Tuesday, November 4, 2008

Some thoughts about Election Day ...

Polling today in New Hampshire will probably break records, if Ward 5 in Concord is any indicator. The line was around three blocks before opening at 8 a.m. Voters quickly moved through the process though. By 9:15 a.m., more than 700 people had voted, or about 20 percent of the Ward. Other precincts across the state have been reporting massive voter turnout with lines at polling locations.

U.S. Rep. Paul Hodes, center, along with his wife, Peggo, talk with a voter from Bristol at the polls on Tuesday, Nov. 4.

Where's the Republican infrastructure?
According to many sources, there was virtually no McCain/Palin presence at Concord polling locations. There were a handful of McCain people on Main Street with signs around 10 a.m. but nothing at the polls.
Sen. Sununu had signs at Ward 5. Other lower tier Republican candidates had signs and sign holders. But nothing for McCain. As a matter of fact, there were no Jennifer Horn signs either. Did they all give up and go home or did they decide not to get up early? And where was the teamwork? This would have never happened in the old days.

Massive Dem outreach
Democrats worked long into the night getting ready for Election Day.
In the early morning hours, scads of volunteers hung door hangers around the city. Signs for the Democratic candidates were everywhere showing that they had done their homework and were getting out the vote.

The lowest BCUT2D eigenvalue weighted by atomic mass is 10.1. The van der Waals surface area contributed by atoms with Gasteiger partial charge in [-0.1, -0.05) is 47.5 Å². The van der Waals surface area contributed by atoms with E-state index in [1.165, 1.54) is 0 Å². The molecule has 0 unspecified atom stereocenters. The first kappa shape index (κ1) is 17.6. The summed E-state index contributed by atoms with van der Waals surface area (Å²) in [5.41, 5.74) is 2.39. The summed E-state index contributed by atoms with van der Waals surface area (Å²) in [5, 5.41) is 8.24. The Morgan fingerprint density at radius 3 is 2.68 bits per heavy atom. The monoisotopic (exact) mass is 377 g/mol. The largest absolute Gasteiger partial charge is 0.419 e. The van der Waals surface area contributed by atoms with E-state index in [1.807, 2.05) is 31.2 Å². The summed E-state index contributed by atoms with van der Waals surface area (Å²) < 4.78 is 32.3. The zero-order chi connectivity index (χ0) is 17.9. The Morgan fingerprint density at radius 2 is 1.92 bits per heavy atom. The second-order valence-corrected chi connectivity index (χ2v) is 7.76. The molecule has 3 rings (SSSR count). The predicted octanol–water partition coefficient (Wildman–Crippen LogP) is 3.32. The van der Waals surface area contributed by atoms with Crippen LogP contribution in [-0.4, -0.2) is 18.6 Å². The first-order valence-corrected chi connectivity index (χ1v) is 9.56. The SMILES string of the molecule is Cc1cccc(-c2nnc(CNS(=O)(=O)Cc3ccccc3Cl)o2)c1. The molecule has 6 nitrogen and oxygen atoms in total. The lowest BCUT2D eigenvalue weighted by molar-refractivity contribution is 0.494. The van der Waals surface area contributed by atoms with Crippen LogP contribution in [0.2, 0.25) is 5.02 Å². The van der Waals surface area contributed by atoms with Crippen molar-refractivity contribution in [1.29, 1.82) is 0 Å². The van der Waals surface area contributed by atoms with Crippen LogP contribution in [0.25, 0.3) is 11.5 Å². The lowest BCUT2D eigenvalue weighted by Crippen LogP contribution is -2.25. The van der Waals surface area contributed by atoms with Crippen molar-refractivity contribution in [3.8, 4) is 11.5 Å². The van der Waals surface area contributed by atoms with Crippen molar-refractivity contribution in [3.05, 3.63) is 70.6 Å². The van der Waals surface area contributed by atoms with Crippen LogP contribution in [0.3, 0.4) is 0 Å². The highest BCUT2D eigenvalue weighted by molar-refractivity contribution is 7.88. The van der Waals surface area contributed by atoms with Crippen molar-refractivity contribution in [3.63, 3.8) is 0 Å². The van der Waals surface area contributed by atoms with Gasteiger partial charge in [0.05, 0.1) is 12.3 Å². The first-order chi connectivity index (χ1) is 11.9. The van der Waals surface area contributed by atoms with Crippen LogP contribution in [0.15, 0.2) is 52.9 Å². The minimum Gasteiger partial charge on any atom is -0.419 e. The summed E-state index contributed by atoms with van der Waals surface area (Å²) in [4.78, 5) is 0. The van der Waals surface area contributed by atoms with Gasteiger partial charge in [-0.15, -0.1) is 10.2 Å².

Rep. candidates out in force
Ward 5, 6, and 7 state rep. candidates were out in force this morning.
Democratic incumbents Jessie Osborne and Mary Jane Wallner joined fellow slate candidates Rick Watrous and Chip Rice at the three polling locations.
Republican challenger John Kalb was also at the Ward 5 location, joined by Free Stater Denis Goddard, making the pitch to voters that his team deserves a shot.
Republican Liz Hager, who lost her seat in the primary but has had friends attempting a write-in effort, was also seen outside Ward 5 handing out "NH Votes" lapel stickers.
In the final days of the race, things have gotten a little testy between all involved.
A new good government committee sent out a district wide mailer attacking the Democratic slate for not taking the "The Pledge" against new, broad-based taxes. Osborne and Wallner have been supportive of an income tax; Watrous seems open to exploring the idea of a broad based tax. We're told that emotions have also been running high in the ragtag write-in Hager movement with angry phone calls being made and emails going back and forth between Liz fans and Democratic powerbrokers. However, Liz was all smiles at the polls.

The scene outside Ward 5 around 10 a.m. on Election Day.

1 comment:

Trish said...

As much as I am excited to see which candidates won their election, I cannot wait to see how many people voted today.